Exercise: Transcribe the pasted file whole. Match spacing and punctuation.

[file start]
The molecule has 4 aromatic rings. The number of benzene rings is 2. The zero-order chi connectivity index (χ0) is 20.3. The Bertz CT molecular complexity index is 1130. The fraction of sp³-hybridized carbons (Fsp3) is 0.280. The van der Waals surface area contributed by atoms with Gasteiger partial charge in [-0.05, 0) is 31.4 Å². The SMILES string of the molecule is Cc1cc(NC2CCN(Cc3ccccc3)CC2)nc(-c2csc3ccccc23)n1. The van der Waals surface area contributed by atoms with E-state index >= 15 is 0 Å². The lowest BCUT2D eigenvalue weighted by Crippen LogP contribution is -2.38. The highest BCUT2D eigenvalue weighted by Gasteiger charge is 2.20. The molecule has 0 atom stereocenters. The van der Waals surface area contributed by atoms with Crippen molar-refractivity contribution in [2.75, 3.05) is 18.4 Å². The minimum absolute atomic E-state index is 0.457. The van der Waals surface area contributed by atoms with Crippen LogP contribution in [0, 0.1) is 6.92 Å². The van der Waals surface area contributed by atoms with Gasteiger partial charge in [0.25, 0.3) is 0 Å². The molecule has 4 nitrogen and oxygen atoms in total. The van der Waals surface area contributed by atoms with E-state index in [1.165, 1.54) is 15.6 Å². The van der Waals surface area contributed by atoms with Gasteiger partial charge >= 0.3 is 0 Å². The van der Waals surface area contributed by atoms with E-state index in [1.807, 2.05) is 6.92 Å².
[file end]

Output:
The molecule has 4 aromatic rings. The number of benzene rings is 2. The zero-order chi connectivity index (χ0) is 20.3. The Bertz CT molecular complexity index is 1130. The fraction of sp³-hybridized carbons (Fsp3) is 0.280. The van der Waals surface area contributed by atoms with Gasteiger partial charge in [-0.05, 0) is 31.4 Å². The SMILES string of the molecule is Cc1cc(NC2CCN(Cc3ccccc3)CC2)nc(-c2csc3ccccc23)n1. The van der Waals surface area contributed by atoms with E-state index >= 15 is 0 Å². The lowest BCUT2D eigenvalue weighted by Crippen LogP contribution is -2.38. The highest BCUT2D eigenvalue weighted by Gasteiger charge is 2.20. The molecule has 0 atom stereocenters. The van der Waals surface area contributed by atoms with Crippen molar-refractivity contribution in [2.75, 3.05) is 18.4 Å². The minimum absolute atomic E-state index is 0.457. The van der Waals surface area contributed by atoms with Crippen LogP contribution in [0, 0.1) is 6.92 Å². The van der Waals surface area contributed by atoms with Gasteiger partial charge in [0.25, 0.3) is 0 Å². The molecule has 4 nitrogen and oxygen atoms in total. The van der Waals surface area contributed by atoms with E-state index in [1.165, 1.54) is 15.6 Å². The van der Waals surface area contributed by atoms with Gasteiger partial charge >= 0.3 is 0 Å². The van der Waals surface area contributed by atoms with E-state index in [1.807, 2.05) is 6.92 Å².